In a keynote Wednesday titled "A Look Behind the Scenes at Google," Urs Hoelzle, vice president of engineering, essentially described the companys secret sauce as "the return of batch computing." Large numbers of cheap hardware, plus networking and intelligent software to support fault tolerance and other key functions, have gone a long way with the Mountain View, Calif., company, he said.
Hoelzles talk also had a subplot: "the things behind search—how it works and how its organized."
Hoelzle described Googles mission as "to organize the worlds information and make it universally accessible and useful." This mission, he added, "drives a lot of the engineering we do."
With the Web consisting of 10 billion pages and the average page going 10 kilobytes, the total size is "many tens of terabytes," Hoelzle said. Yet, "its very big, but its actually tractable. We need a lot of computers and disks and networking and software."
In fact, Google runs its system on commodity hardware running Linux, he said.
"The underlying hardware is pretty damn cheap, but you have to build it into a system thats scalable," he said.
The primary components of the Google system are hardware, networking, distributed systems software, search algorithms, machine learning, information retrieval and user interfaces, Hoelzle said. He added that the hardware environment consists of racks and racks of 88 commodity PCs.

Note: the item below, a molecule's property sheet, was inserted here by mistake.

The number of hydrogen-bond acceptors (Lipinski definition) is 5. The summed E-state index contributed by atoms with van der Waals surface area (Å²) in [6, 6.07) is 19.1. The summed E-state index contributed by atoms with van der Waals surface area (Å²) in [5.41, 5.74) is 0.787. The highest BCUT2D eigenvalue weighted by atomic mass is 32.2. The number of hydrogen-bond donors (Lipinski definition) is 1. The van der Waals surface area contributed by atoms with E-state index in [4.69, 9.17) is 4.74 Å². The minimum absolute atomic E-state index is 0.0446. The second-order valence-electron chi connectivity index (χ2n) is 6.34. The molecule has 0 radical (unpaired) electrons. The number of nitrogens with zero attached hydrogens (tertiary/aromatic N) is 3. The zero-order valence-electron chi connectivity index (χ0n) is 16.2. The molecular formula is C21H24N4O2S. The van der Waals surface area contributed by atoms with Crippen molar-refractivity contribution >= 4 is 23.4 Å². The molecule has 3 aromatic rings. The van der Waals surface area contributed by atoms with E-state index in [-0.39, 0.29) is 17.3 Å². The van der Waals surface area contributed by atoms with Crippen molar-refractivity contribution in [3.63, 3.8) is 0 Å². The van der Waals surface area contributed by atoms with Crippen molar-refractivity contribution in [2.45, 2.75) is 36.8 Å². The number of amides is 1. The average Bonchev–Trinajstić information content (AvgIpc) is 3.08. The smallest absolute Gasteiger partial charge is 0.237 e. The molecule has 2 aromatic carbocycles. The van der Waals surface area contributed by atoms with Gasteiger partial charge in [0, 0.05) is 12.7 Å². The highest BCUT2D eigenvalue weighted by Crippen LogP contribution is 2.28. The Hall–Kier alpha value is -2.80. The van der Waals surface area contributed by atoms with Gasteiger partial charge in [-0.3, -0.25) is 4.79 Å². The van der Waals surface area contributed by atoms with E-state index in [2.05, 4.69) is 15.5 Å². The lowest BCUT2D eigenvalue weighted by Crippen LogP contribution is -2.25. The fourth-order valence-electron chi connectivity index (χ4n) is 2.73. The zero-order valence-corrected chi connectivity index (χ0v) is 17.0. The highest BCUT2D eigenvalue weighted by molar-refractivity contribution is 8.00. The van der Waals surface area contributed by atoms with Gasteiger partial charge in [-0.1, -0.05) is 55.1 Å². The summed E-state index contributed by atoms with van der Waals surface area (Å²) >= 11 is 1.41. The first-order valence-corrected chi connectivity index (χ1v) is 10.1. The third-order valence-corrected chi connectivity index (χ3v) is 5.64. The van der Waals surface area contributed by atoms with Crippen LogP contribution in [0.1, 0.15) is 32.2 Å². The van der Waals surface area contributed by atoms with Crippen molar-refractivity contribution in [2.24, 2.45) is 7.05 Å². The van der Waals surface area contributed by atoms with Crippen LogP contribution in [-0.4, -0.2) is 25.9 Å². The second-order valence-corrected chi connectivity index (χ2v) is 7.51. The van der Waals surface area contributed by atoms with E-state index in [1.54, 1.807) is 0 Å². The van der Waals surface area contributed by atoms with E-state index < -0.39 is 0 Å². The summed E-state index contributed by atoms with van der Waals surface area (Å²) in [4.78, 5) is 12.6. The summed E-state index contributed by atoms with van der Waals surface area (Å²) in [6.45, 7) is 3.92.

"These things are cheap, and you can buy them anywhere," he said. "The problem is these things break. Things break everyday. If you have a thousand of these machines, expect to lose one a day. So you have to deal with that, and you better deal with that in an automated way. You deal with it in software by replication and redundancy."
Indeed, fault-tolerant software makes cheap hardware practical, Hoelzle said.
And "sometimes things go very wrong," he said as he displayed a slide showing three fire trucks parked in front of a Google location. "I cant tell you exactly what happened, but it was not very good, and it was not just one machine going down."
Yet, Hoelzle described Googles fault-tolerant solutions as "very robust," claiming the system "can tolerate massive failures." The company once lost 1,800 out of 2,000 machines in one environment, he said, but the operation continued to run—a bit slower, but it continued to work with 90 percent of its machines out of operation.
Google uses an index, similar to a books index, which takes several days on hundreds of machines to compile, Hoelzle said. It has more than 8 billion Web documents and 1.1 billion images.
Then Google uses its PageRank system for ranking and ordering the Web pages, he said. "Then we split them into pieces called shards, small enough to put on various machines. And we replicate the shards."
So an incoming query would hit the Google Web server and then the index server and eventually a document server that contains copies of the Web pages Google downloads.